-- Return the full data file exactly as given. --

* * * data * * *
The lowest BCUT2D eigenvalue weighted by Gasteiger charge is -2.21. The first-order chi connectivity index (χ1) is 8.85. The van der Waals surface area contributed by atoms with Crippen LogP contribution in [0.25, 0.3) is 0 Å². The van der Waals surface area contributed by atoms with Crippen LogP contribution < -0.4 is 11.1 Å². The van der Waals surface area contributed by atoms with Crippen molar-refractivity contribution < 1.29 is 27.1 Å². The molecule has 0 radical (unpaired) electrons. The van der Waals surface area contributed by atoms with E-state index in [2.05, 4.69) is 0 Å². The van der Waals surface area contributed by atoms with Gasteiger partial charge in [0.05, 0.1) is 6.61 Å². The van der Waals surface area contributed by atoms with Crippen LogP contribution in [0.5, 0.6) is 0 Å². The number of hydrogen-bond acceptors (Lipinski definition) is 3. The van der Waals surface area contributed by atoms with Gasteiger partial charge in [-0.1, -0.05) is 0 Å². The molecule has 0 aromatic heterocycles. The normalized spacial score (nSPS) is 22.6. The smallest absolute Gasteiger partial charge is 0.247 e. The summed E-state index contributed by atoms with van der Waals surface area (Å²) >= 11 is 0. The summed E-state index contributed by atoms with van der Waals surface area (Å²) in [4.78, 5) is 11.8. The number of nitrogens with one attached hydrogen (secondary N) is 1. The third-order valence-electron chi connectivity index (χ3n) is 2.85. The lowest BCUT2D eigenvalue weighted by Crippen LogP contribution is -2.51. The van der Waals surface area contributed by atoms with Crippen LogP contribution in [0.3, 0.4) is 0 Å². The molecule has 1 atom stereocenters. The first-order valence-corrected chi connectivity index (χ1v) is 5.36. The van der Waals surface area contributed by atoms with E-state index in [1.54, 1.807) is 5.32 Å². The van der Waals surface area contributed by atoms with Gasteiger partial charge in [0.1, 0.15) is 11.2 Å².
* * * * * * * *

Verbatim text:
The lowest BCUT2D eigenvalue weighted by Gasteiger charge is -2.21. The first-order chi connectivity index (χ1) is 8.85. The van der Waals surface area contributed by atoms with Crippen LogP contribution in [0.25, 0.3) is 0 Å². The van der Waals surface area contributed by atoms with Crippen LogP contribution < -0.4 is 11.1 Å². The van der Waals surface area contributed by atoms with Crippen molar-refractivity contribution < 1.29 is 27.1 Å². The molecule has 0 radical (unpaired) electrons. The van der Waals surface area contributed by atoms with E-state index in [2.05, 4.69) is 0 Å². The van der Waals surface area contributed by atoms with Gasteiger partial charge in [0.05, 0.1) is 6.61 Å². The van der Waals surface area contributed by atoms with Crippen LogP contribution in [0.5, 0.6) is 0 Å². The number of hydrogen-bond acceptors (Lipinski definition) is 3. The van der Waals surface area contributed by atoms with Gasteiger partial charge in [-0.1, -0.05) is 0 Å². The molecule has 0 aromatic heterocycles. The normalized spacial score (nSPS) is 22.6. The smallest absolute Gasteiger partial charge is 0.247 e. The summed E-state index contributed by atoms with van der Waals surface area (Å²) >= 11 is 0. The summed E-state index contributed by atoms with van der Waals surface area (Å²) in [4.78, 5) is 11.8. The number of nitrogens with one attached hydrogen (secondary N) is 1. The third-order valence-electron chi connectivity index (χ3n) is 2.85. The lowest BCUT2D eigenvalue weighted by Crippen LogP contribution is -2.51. The van der Waals surface area contributed by atoms with Crippen LogP contribution in [0.3, 0.4) is 0 Å². The molecule has 1 atom stereocenters. The first-order valence-corrected chi connectivity index (χ1v) is 5.36. The van der Waals surface area contributed by atoms with E-state index in [1.54, 1.807) is 5.32 Å². The van der Waals surface area contributed by atoms with Gasteiger partial charge in [0.1, 0.15) is 11.2 Å².